The International Association for the Study of Pain (IASP) defines pain as an unpleasant sensory and emotional experience associated with actual or potential tissue damage. The word "pain" comes from the Latin root poena meaning punishment, a fine, a penalty (Wikipedia: Pain and Nociception). Although often connected with negative feelings, pain actually has some very important functions.
There are two types of pain: acute pain and chronic pain. Acute pain occurs for specific reasons. With acute pain, an actual or potentially damaging event triggers special sensory nerve endings located in the skin, muscles and joints. These neural impulses then travel through the dorsal horns of the spinal cord and up to the higher centers of the brainstem and brain. An automatic and rapid course of action to eliminate the event and prevent further injury is decided upon.
- Acute pain is a protective mechanism that helps us avoid damaging situations. It warns us that damage is imminent and provides information that the body uses to avoid further injury. For example, acute pain warns us to quickly remove our hand from a hot stove top.
- Acute pain lets us know when we need to seek medical attention - such as when we have received a cut, broken a bone, or are having a heart attack. Our action may be as small putting on a band-aid or as extreme as a visit to the Emergency Room.
- Acute pain is also a signal that we need to rest a body part to allow it to heal. For example, the pain of a broken ankle prevents us from putting weight on the leg until the bone has healed enough to withstand it.
Many RSI (Repetitive Strain Injury) sufferers experience chronic pain. Unlike acute pain, chronic pain serves no purpose. It is defined as "the disease of pain" (Wikipedia: Pain and Nociception). The initial purpose of pain is long forgotten but the pain continues and may even worsen. A stronger emotional component is associated with chronic pain including anxiety, depression and helplessness.
The benefits of acute pain are automatic body responses that prevent the body from further injury. We can some receive some of the same benefits with chronic pain; however, our actions will need to be more deliberate and thoughtful rather than the immediate and spontaneous requests demanded by our body.
Pain as a Warning Signal
- Reduce environmental stresses on the body by making appropriate ergonomic changes to the work area.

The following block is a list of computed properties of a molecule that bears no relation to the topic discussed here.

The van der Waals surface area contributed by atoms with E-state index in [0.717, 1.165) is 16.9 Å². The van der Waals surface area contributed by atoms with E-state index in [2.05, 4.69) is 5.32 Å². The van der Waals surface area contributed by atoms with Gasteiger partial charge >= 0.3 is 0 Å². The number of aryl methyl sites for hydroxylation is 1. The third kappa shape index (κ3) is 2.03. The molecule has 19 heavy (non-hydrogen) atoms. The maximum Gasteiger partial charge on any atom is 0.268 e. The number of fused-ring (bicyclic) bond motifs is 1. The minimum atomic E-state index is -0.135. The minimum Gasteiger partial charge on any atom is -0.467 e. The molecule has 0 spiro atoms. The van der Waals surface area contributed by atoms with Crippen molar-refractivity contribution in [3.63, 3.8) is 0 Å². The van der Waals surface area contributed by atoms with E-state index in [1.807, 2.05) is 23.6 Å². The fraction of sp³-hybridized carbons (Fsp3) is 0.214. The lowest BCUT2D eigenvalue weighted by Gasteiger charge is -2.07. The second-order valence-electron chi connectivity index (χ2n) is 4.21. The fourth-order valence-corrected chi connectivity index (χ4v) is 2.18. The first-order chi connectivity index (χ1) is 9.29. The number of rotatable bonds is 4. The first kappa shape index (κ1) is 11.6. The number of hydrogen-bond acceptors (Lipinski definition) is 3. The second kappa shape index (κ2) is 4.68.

- Use the body smarter, not harder. Use proper body mechanics when performing tasks such as lifting, carrying, pushing and pulling. Use power tools. Pace yourself. Use the strongest and largest muscles to perform heavier jobs. Plan ahead. Use good posture.
- Change harmful and painful work habits. Don't ignore pain. Stretch regularly and take frequent mini-breaks. Avoid static grip or positioning. Avoid awkward positioning.
Pain as the Body's Request for Healing
- Seek medical attention. Be specific with your pain concerns so that your medical practitioners can better diagnose your injury.
- Think outside the box with alternative treatments such as: Yoga, Pilates, movement therapies such as the Alexander Technique and the Feldenkrais Method, massage therapy, acupuncture.
- Develop healthy habits: consult with a nutritionist, stop smoking, get a good night's rest, perform 15-20 minutes of gentle cardio activity daily.
Pain as a Signal to Rest
- Take frequent mini breaks. If you are less painful by the end of the day, you will actually be more productive for taking these breaks than if you worked straight through.
- Use splints and supports to rest painful joints and muscles. Your physician or therapist can help you choose the style that is most appropriate for your condition and provide instructions for wearing time.
- Use cold packs to control inflammation.
- Use either heat packs or cold packs to alleviate pain. Both may help to reduce pain by changing the way the pain signal is delivered to the brain. Try both and choose the one that feels the best.
Using cold packs can help reduce inflammation and alleviate pain. Elastogel cold packs are well made, durable, don't leak, feel nice against the skin, and fit/conform to body areas comfortably. This is my choice of cold pack in the clinic. An added bonus is that they can also be used as heat packs. The velcro strapping is a nice addition to hold the packs in place.
There are many topical pain relieving gels and creams on the market now. Biofreeze is one of the preferred choices by my clients in the clinic. It is easy to apply and does not leave a long-lasting, strong odor.
This book introduces trigger point therapy as a self-care tool for alleviating chronic pain caused by a variety of conditions. It has nice illustrations and consistently gets good reviews.